This Thursday evening, the Locrian Chamber Players are presenting a concert at Riverside Church in New York City. The program features music by Harrison Birtwistle, Judith Shatin, John Luther Adams, and Frank J. Oteri. Frank is a fixture on the NY scene. He’s the composer advocate for the American Music Center and is Founding Editor of their web magazine New Music Box. Frank is indeed a persuasive advocate on behalf of other composers, but he’s not asked about his own music nearly often enough. In the interview that follows, we focus primarily on Brinson’s Race, the piece that appears on Thursday’s concert. But along the way, we are given a window into Oteri’s approach to composition and his harnessing of a veritable smorgasbord of musical interests and influences.
CC: First, let’s talk about the dedicatee. Who’s Robert Overstreet? How did you meet him?
FJO: Robert Overstreet was a fascinating man who collected art and taught for many years at Auburn University in Alabama where he was Professor Emeritus of Communication and founded The Reader’s Theatre. All his students called him “Doc.” After he retired, he moved to back to where he grew up, in rural Georgia where he maintained a small farm. We first met in 1996 and since then had had countless conversations about art, literature, music, travel, and martinis–he had at least one every day. He wrote tremendous letters (all handwritten). He was one of the last people with whom I maintained a mail correspondence; although I regret that I was far less prompt in answering his letters than he was in answering mine. He died in December 2005.
Could you tell us a bit about Brinson’s Race – the place? How did you come to decide to write a work about this location?
Over the years I had the pleasure of making several visits to his country home, an estate called Brinson’s Race, in Emanuel County, one of only two counties in Georgia to vote against secession prior to the American Civil War. Overstreet’s family lived on this land since that time and the land even includes a family cemetery. Since Robert Overstreet’s death, his daughter Laura Overstreet Biering has maintained Brinson’s Race as a family farm as well as a retreat. She set up a nice website for it that gives some more detailed history of the place and even talks about my piece of music (http://www.brinsonsrace.com/).
Trumpet plus string quartet is an interesting combination – one that you don’t see on concerts too terribly often. How did you decide on the instrumentation?
Every year Robert Overstreet used to present a chamber music concert in nearby Twin City which consisted of works from the standard repertoire. After hearing a recording of my 1985 song cycle Two Transfers for tenor and string quartet, he asked me to write a piece especially for one of his concerts scored for trumpet and string quartet. As far as anyone knows it was the first world premiere in Twin City. While the trumpet and string quartet idea was completely his, I think clash between a solo brass instrument and a closely-related group of strings is an interesting sonic metaphor for the clash of me, the ultimate city dweller, discovering a place that is so deeply rural.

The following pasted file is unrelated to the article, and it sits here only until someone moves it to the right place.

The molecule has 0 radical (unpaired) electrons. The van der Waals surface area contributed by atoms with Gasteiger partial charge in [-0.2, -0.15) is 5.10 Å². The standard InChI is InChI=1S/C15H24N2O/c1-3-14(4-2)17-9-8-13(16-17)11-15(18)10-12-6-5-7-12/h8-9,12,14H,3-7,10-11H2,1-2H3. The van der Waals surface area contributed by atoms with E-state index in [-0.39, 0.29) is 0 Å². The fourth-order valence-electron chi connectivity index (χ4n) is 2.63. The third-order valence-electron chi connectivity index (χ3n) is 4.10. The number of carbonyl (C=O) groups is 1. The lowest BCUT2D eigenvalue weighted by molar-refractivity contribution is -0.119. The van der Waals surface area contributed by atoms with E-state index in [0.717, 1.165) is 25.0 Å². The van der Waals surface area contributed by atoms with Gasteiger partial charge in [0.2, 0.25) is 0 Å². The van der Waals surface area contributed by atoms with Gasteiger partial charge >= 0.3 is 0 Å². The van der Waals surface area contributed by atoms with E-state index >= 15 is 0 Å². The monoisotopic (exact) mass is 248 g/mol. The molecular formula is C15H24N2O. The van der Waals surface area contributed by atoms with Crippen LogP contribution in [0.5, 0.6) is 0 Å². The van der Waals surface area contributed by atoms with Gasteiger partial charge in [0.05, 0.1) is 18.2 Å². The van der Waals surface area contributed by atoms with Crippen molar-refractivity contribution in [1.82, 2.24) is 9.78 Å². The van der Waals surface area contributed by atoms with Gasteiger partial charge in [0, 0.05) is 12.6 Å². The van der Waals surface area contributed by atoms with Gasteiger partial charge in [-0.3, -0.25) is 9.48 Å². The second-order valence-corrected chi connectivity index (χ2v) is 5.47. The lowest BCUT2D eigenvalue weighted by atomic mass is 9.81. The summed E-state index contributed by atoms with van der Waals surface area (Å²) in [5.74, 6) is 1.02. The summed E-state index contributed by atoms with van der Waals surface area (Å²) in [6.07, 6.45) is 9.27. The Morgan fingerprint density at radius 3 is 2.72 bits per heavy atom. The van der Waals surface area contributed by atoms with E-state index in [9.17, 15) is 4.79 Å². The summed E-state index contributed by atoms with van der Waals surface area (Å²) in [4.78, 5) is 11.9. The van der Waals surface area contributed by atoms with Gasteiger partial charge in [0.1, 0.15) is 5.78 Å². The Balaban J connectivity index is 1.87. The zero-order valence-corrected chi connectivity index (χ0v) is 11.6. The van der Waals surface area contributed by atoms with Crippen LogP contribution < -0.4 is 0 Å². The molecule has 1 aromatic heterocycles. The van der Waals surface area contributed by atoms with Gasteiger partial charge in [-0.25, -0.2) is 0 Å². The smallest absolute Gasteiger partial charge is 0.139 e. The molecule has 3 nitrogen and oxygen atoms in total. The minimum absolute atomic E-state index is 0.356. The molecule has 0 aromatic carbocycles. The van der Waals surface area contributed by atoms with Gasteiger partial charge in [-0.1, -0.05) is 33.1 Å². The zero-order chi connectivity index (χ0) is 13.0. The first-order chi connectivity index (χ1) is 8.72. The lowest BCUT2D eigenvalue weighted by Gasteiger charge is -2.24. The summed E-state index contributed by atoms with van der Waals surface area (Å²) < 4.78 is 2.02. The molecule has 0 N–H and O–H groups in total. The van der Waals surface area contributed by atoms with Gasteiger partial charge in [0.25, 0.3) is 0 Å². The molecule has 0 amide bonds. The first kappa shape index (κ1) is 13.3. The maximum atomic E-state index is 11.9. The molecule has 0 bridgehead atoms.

The way you use it reminds me in certain places of Ives’ Unanswered Question. Not necessarily linguistically, but in terms of having the trumpet ‘work against’ or run ahead of the strings in certain places. Was Ives a touchstone for the piece? Were there others you’d like to mention?
Ives has always been one of my personal heroes. There are many other role models for this piece, among them, believe it or not: Arnold Schoenberg, Milton Babbitt (the first movement actually incorporates a serial approach to duration, albeit one that does not sound as you might expect it to), Philip Glass (the early strict additive process pieces), John Cage, Pauline Oliveros, Henry Cowell, Conlon Nancarrow, Elliott Carter and Johannes Brahms, to some extent though admittedly it might be hard to hear their influence in here, and even Ornette Coleman and J.S. Bach.
But perhaps the biggest touchstone for me about this piece is that it was the first new piece I started and completed in the 21st century and, in retrospect, it marked a new phase in my composition. It was the first piece I composed after my performance oratorio MACHUNAS and the first lengthy piece of instrumental chamber music I had composed in a very long time.
Also, Brinson’s Race was the first substantial new piece of music I conceived of after starting to work at the American Music Center. In my first year at AMC, I had a lot less time to compose and I was still trying to complete the vocal score for MACHUNAS. Then I had a very heavy case of writer’s block for musical composition. The amount of music I was being exposed to was daunting and rather intimidating. The polystylism of Brinson’s Race I think is a direct result of being exposed to such a variety of music. In addition, it began a new interest in very formal design that has remained a hallmark of almost all the music I have composed since then.